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Small Wonders: Pegasus

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#1 asaint

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Posted 25 October 2004 - 05:13 AM

Small Wonders: Pegasus

#2 John Kocijanski

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Posted 25 October 2004 - 05:54 AM

Another excellent article Tom. I'll give the fainter galaxies a try when the moon goes away. NGC 7331 and M15 are regulars on my observing list for this time of the year.

#3 Guest_**DONOTDELETE**_*

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Posted 25 October 2004 - 07:53 AM

I had trouble getting the pictures in the Microsoft Word version. Anyone else have this problem?

Oh, and kudos to Tom for another great guide!

#4 Tom T

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Posted 25 October 2004 - 08:12 AM

Simon,

Yep - just checked - that's a problem. I'll get it fixed and post here when I have it done.

I wondered why the .doc files were so much smaller than the PDF's.

T

#5 ArizonaScott

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Posted 25 October 2004 - 09:33 AM

Great article Tom, and some nice challenges. Thanks! :bow:

#6 desertstars

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Posted 25 October 2004 - 01:19 PM

Busy place, Pegasus! And another project to add to the ever-growing list. Nice work, as usual.

#7 cildarith

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Posted 25 October 2004 - 01:32 PM

Thanks for another great article, Tom!

#8 Tom T

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Posted 25 October 2004 - 02:49 PM

Ok folks - The downloadable version has been reposted in PDF form and looks ok to me. If you have any issues, let me know and I'll do what I can.

It is MUCH larger than the .doc file (no surprise).

Thanks for the comments, I'm gratified that you are finding these enjoyable and useful. I am sure getting a kick out of writing them.

#9 half meter

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Posted 26 October 2004 - 12:20 AM

Pease 1 is a nice choice for the challenge object, Tom :D

I first located it this past summer using my 8" SCT and the I3 eyepiece. Here is a link to my observation report . Farther down in the thread is a locater chart I made that shows exactly how I starhopped to Pease 1 and confirmed it.

#10 Ptarmigan

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Posted 26 October 2004 - 12:34 AM

I've seen M15 before in the city. Really bright for a globular cluster. I like to see Pease 1. Can you see it without a filter in a dark location with a 8 inch telescope?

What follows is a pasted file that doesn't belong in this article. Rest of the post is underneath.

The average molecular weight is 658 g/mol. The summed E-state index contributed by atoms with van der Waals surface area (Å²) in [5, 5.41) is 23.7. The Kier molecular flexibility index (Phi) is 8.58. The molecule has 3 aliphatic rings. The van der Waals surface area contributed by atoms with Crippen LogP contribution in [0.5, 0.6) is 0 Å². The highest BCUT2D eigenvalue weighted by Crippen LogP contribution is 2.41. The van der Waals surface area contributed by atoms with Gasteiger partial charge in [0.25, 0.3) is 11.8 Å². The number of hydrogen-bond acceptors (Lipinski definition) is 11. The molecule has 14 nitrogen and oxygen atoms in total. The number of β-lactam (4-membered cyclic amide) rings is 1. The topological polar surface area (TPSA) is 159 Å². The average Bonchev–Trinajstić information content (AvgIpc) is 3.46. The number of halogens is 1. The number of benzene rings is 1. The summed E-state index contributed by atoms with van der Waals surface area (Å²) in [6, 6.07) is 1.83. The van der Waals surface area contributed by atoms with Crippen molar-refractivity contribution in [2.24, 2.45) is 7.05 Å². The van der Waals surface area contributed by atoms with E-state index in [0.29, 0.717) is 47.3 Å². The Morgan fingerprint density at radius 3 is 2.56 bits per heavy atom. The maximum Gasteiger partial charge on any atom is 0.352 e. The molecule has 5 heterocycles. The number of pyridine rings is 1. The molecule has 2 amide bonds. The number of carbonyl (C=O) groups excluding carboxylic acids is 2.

#11 half meter

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Posted 26 October 2004 - 09:12 AM

Without a filter (or an I3 eyepiece) in an 8", I think it would be *very* difficult, especially if it's your first time seeing it. It's only 1 arc-second in diameter!

#12 Tom T

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Posted 26 October 2004 - 05:47 PM

I think it would be difficult, but might very well be doable.

According to Doug Snyders site: http://www.blackskie...m/pease_obs.htm

Wolfgang Howurek *did* manage to catch it in an 8" scope - however, he did employ a filter.

In any case, good finder charts are a *must*

#13 Daniel Mounsey

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Posted 27 October 2004 - 12:11 AM

Tom,
You never cease to amaze me with your talant. I use Kepple's Astro Card kit with the luminator board for these types of galaxy hunts. The batteries last about five years before you need to change them. I've seen just about every object in Pegasus and I use Burnham's Celestial Handbook as my primary reference, but I also like the books you referenced as well. I think observers are going to learn a great deal from this wonderful review of yours.

#14 Tom T

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Posted 27 October 2004 - 10:23 AM

Thank you Daniel.

Tom

#15 Guest_**DONOTDELETE**_*

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Posted 27 October 2004 - 06:45 PM

I own Turn Left at Orion, 365 Starry Nights, and Rukl's Constellation Guidebook and while all of them are good , in my opinion they don't have a thing over your offerings.